However, because of the way that Soderbergh makes movies, the 2002 "Solaris" seems bereft of heft and lacking in mystery. While it's not ponderous, it's still very slow and difficult to absorb because you sit there wondering why a bunch of (supposedly) intelligent characters aren't doing anything about their collective dilemma. Instead, we get a couple of token arguments that don't lead anywhere because of their circular nature. I'm sure that the people who made this movie thought that they were making an open-ended piece that could lead to serious discussions about the metaphysical, but like "The Matrix Reloaded", the kinds of questions that "Solaris" raises are self-masturbatory at best. Also, in a movie lacking in "something happening", the actors needed to have shouldered additional responsibilities in ensuring our interest. Instead, poor George Clooney has to do almost all of the heavy lifting by himself since both Jeremy Davies and Viola Davis are rather bad. Davies uses a number of distracting tics that don't fit the rest of the movie, and Davis is content with receding into the shadows rather than contributing a presence.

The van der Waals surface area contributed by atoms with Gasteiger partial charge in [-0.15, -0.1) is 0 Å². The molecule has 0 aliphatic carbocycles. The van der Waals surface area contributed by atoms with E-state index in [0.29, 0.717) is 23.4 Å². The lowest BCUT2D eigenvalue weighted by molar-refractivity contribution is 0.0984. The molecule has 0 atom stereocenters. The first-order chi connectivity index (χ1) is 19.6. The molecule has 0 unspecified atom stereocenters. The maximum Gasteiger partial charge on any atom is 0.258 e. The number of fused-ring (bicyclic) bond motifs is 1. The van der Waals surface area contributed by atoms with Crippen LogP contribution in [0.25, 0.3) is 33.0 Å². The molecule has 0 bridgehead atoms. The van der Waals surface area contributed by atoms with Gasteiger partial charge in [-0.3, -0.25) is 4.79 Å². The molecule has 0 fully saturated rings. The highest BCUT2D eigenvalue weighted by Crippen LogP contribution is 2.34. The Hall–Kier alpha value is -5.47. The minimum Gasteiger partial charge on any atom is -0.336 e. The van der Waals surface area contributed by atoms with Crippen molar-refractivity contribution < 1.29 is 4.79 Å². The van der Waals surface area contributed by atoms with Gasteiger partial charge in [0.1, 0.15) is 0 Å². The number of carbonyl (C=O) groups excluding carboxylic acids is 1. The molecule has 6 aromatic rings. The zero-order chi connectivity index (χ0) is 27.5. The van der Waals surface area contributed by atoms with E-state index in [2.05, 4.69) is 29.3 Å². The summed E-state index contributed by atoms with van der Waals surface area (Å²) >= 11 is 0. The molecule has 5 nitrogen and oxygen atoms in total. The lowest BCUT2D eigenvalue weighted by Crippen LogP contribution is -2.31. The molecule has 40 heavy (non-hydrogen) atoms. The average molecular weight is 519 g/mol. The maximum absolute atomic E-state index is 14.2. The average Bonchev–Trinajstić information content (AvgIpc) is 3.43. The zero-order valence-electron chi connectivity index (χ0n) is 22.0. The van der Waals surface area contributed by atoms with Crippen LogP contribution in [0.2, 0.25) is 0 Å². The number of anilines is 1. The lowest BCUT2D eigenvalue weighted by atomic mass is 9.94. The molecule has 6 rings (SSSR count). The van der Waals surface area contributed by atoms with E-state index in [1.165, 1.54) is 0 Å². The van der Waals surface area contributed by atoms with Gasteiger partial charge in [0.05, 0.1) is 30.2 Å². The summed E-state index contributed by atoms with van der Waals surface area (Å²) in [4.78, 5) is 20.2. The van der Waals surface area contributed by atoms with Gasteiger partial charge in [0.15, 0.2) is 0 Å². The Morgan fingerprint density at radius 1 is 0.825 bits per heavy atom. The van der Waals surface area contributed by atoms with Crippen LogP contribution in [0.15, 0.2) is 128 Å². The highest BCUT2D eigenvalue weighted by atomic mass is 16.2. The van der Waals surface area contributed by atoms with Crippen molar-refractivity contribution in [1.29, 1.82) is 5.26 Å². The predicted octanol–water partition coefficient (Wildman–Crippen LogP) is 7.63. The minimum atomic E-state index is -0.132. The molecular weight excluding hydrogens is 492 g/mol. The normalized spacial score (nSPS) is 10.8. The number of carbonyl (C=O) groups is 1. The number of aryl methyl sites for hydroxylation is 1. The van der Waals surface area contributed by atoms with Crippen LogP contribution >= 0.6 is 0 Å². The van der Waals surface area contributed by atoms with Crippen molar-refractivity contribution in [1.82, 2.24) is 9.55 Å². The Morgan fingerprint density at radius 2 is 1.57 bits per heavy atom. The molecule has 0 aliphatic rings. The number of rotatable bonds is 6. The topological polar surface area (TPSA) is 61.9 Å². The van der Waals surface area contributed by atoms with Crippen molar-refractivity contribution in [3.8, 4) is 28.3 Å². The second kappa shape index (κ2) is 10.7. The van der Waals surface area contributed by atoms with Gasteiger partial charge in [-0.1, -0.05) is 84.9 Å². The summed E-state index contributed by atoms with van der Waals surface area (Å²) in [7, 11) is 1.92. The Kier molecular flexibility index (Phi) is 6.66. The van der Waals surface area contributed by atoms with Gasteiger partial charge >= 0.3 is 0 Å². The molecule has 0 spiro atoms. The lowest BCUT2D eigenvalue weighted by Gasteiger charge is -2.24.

On balance, I have to report that there are a number of things in "Solaris" to admire and even to like. For example, George Clooney shows how much of a great actor that he can be when he stops mugging and trying to be a charming guy with his "face angled downwards with eyes peeking upwards and mouth grinning sheepishly" look. Natascha McElhone, a bright spot in movies like "The Truman Show" and "Ronin", also does a great job of playing different versions of Rheya. The production design looks about as handsome, evocative, and believably realistic as you could desire from a science fiction film. I also really enjoyed the flashbacks and dream sequences that depict Chris and Rheya's relationship during happy times.